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Japan plans to analyze full genomes of 92,000 patients


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The health ministry will start full-genome analysis of the gene information of patients with cancer and other intractable diseases to improve prevention, diagnosis and treatments, under an action plan announced Dec. 20.

According to the health ministry plan, the study will be conducted for up to three years. Medical samples from about 92,000 patients with cancers and intractable diseases will be analyzed over that period.

Full-genome analysis will examine all the gene information in human DNA. By comparison, gene panel inspection only examines areas of genes that are cancerous.

Full-genome analysis is expected to find causes of the diseases, which the gene panel inspection cannot clarify, and to improve treatment.

Medical samples from about 64,000 cancer patients kept at the National Cancer Center Japan in Tokyo and other institutions and samples of 28,000 patients with intractable diseases will be analyzed. Medical samples newly provided by patients will also be analyzed.

The ministry will first analyze about 21,000 samples that were approved with the patients’ consent and are of sufficient quality, prior to checking the remaining samples.

About 16,000 samples are from patients with rare cancers and other cancers such as lung, liver, childhood and hereditary forms. About 5,500 samples are from patients with intractable diseases. What kinds of genes caused the intractable diseases are not known.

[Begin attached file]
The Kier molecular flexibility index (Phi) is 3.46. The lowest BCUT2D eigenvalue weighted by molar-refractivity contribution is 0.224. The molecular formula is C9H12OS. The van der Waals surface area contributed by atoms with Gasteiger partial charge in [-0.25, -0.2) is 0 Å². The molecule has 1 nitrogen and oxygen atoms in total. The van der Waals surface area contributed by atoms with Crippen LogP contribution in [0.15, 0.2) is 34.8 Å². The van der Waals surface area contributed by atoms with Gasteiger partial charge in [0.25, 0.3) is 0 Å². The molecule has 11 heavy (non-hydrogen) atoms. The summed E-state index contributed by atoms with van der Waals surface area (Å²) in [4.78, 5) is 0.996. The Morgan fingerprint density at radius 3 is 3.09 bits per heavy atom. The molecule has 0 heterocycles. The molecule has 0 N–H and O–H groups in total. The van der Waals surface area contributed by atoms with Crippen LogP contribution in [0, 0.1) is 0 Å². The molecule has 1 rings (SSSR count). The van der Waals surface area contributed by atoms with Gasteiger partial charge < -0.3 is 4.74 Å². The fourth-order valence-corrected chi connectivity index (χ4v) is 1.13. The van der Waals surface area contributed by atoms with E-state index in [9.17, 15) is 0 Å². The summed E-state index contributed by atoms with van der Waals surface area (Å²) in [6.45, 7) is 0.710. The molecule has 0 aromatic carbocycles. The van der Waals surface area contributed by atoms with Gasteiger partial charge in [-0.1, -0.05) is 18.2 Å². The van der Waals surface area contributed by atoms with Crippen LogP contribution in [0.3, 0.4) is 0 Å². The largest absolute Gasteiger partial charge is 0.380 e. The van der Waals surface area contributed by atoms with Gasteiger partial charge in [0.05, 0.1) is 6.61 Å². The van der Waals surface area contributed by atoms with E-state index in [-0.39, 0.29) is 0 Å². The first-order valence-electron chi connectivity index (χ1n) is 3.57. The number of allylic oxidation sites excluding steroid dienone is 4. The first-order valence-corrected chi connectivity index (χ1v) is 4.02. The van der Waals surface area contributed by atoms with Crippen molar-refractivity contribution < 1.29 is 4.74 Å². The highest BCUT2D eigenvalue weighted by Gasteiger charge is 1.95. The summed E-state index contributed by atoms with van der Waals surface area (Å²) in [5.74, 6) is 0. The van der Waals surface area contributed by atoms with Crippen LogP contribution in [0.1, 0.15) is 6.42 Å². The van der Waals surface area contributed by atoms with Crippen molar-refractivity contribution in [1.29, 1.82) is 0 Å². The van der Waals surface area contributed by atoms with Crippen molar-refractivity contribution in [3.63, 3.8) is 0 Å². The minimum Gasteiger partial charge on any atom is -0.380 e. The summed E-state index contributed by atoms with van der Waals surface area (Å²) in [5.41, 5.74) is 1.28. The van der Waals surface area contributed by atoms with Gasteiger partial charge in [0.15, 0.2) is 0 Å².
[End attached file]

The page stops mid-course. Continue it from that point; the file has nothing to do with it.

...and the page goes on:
After the prioritized analysis of the 21,000 samples, the ministry will start a full-scale analysis of samples from new patients. Based on the prioritized analysis, the kinds of cancers and intractable diseases to be examined and the numbers of samples will be determined.

Full genome analysis is currently conducted in the United States and Britain.

Britain, which has completed the analysis of samples from 100,000 patients with cancers and intractable diseases, is seeking to analyze 1 million samples by 2023.

In Japan, the health ministry said that it will continue full-genome analysis and hopes to eventually compile a complete database of the genomes of Japanese cancer patients.

Satoru Miyano, who heads the Human Genome Center of the University of Tokyo’s Institute of Medical Science, has high hopes for the ministry’s plan.

“We can know genetic mutations that Japanese are more likely to have by accumulating the data,” he said. “It will improve the accuracy of the treatments.”

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